laughing is worse. Everything got worse… She got judged everywhere she went by everyone, not to mention judging herself. She was obese, but now she’s dead. Unnatural love. She didn’t love herself, so she couldn’t see those who did love her.
Twenty companies have contributed to 480 billion tonnes of carbon dioxide equivalent since 1965. The Guardian online 09/10/19
LAURA STANLEY I Want to Change the World But the world is lit & a sixty-five inch HD smoke cloud shrouds me & my eyes flit flit flit between screens & my thumb slides slides slides & flames hundreds of miles away singe my skin & the tip of my left lung is disintegrating but I barely wince & I sip flat lukewarm Diet Coke & I read the news for a bit & in five minutes I watch five thousand people die & Twitter is lit: Donald fires off words & I wash my metal straw & I crush the Diet Coke can in the green bin & twenty companies have contributed to 480 billion tonnes of carbon dioxide equivalent since 1965 & tomorrow is lit & the Daily Mail uses words like Britain will ‘bathe’ & ‘luxuriate’ & ‘soak’ in record-breaking heat like Britain is a fattened lobster & I dart out to buy the last electric fans for my 86-year-old Grandad & I coax him out of a yoghurt-splattered jumper & into a clean shirt but I wear long sleeves because I twist & hoard the sharp lips of Diet Coke cans for self-harm & I watch the flames hundreds of miles away & my thumb slides slides slides & my eyes flit flit flit 21
HOLLIE JEVONS SAUNDERS I Would Give Molly a Voice There was a girl; young, pretty, visibly happy enough in life; for the sake of this we will call her Molly. Molly had a secret, a secret she never told a soul, but if she’d had a voice, I think this is what she would say. I think she would start by saying that she wasn’t always so obsessive, she hadn’t always spent hours in the morning doing body checks in the mirror. She looked herself up and down in the crooked glass, gently stroking any loose hairs away from her face with one hand. Each day it felt worse than the last to look her frail frame in the eyes and smile. She was far too skinny, she knew that. Her eyes were clearly lacking in any brightness and it was painfully obvious she hadn’t slept in weeks. The skin sagging around them was dark, spreading its painful purple-yellow veins down and onto her cheeks. She moved her hand slowly to the back of her neck, she couldn’t see them, but she knew there were more purple tattoos painting her shoulder blades like a disease. People said she should cover them with makeup, but why would she, she never left the house. She knew he’d been watching her from the back of the room, he slowly crept up behind her until Molly could feel the soft brush of his breath warming the nape of her neck. He lowered his head, kissing her crown, slid his hands around her waist and pulling at the hem of her shirt, his fingertips cold as he brushed them against the bare skin of her hips. All her breath caught once again in her throat and she had to bite down against her tongue to stop a gasp from escaping her mouth. Molly knew he was a drug. One touch and the intoxication was instant. It spread through every vein in her body, sending his poison tumbling around, warming her from the inside out. In life, we are never defined by the things we think or feel, only the choices we make and by that definition, he was a monster. She had never been afraid of monsters, even as a child, and now in fact it was safe to say she had fallen head over heels in love with one. Her monster would spend all 22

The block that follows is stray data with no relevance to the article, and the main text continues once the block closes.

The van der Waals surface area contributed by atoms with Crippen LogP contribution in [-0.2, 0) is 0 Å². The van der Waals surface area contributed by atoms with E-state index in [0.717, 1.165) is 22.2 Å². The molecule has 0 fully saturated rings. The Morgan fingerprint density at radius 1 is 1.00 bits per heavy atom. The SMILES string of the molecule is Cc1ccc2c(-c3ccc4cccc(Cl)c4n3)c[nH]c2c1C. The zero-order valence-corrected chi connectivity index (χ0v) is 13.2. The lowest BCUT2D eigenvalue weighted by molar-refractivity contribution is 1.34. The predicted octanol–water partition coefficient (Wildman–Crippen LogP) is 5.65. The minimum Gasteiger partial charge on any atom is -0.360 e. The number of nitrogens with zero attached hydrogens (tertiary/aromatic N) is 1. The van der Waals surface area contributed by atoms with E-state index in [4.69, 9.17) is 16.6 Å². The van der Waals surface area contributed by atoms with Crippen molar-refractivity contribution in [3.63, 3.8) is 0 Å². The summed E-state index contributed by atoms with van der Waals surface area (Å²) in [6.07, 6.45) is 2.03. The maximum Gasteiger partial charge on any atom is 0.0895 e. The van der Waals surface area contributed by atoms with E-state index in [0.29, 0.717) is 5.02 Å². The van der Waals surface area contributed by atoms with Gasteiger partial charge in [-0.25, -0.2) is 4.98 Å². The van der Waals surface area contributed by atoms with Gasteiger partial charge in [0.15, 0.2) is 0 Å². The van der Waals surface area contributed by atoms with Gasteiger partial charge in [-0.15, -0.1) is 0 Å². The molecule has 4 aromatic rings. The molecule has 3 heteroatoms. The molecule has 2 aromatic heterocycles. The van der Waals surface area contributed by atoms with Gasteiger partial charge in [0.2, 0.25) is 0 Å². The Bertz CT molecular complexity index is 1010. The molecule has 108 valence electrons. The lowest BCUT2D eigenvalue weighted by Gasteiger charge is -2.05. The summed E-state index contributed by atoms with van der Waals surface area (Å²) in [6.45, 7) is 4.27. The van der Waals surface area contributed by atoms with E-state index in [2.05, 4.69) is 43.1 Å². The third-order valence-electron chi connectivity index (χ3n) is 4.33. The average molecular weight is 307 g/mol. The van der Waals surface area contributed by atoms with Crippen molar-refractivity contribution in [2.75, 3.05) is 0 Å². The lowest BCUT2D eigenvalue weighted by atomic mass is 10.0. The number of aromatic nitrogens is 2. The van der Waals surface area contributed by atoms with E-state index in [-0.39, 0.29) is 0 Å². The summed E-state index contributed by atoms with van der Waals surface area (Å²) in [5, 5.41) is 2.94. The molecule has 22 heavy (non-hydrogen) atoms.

day checking she was okay, watching her favourite TV shows with her and spoiling her with gifts. Her monster had the most magical blue eyes, and a smile that dragged her towards him. Her monster didnâ€™t have long claws or a dark deformed face or any flaws at all. Her monster wasnâ€™t green or purple or brown. Her monster did like purple though; he covered her body in purple, sometimes for fun she assumed. Her monster loved her so much that he ran her life for her, kept her all to himself and took away her voice. If I could change the world, I would give Molly a voice.
SOPHIE CUMMINS Just a Short Walk “Bye,” I say, stumbling as I go in for a hug. “Text me when you get home.” “Sure.” “Seriously,” says Jen, “don’t forget.” I’m seven minutes away from my front door. Too close for public transport. Too close even to take an Uber. By the time I got to a pick-up point, I’d be nearly home. Walking’s the only way and the lonely way. Especially at this time. I check my phone: 2 am. There’s plenty of other people falling out of the club, but they all head straight for the bus or the tram or the next bar. I scroll through my contacts looking for someone in the right time zone. It’s only 9 pm for Angela but she loves posting about Trump and how women shouldn’t have abortions. I scroll again. It’s Angela or nothing. I call and wait. Nothing. “Hello, you awful person, you,” I say. Hey Tan, how are you? “Same old, same old. Still pro-choice.” You always were the reasonable one. Why are you even friends with me? “Well, you just won’t stay deleted. Nobody unfriends anyone by accident, Angela. It’s called ghosting, look it up.” Will do. Talk to you soon, Tan. “Even in imagined conversations, there’s no getting rid of you, is there?” Not a chance. There’s someone up ahead. I wait until the figure floats through the pool cast by the street light, ready to cross the road if necessary. They’re clearly too small to be a man so I relax. She walks past and I can tell she sees me talking to my lock screen. Meanwhile, she has her head high, without a care in the world. Confident. Then again, she’s wearing more clothes than I am. I imagine the inches of bare skin above my knee being used against me and I pull my skirt down. 24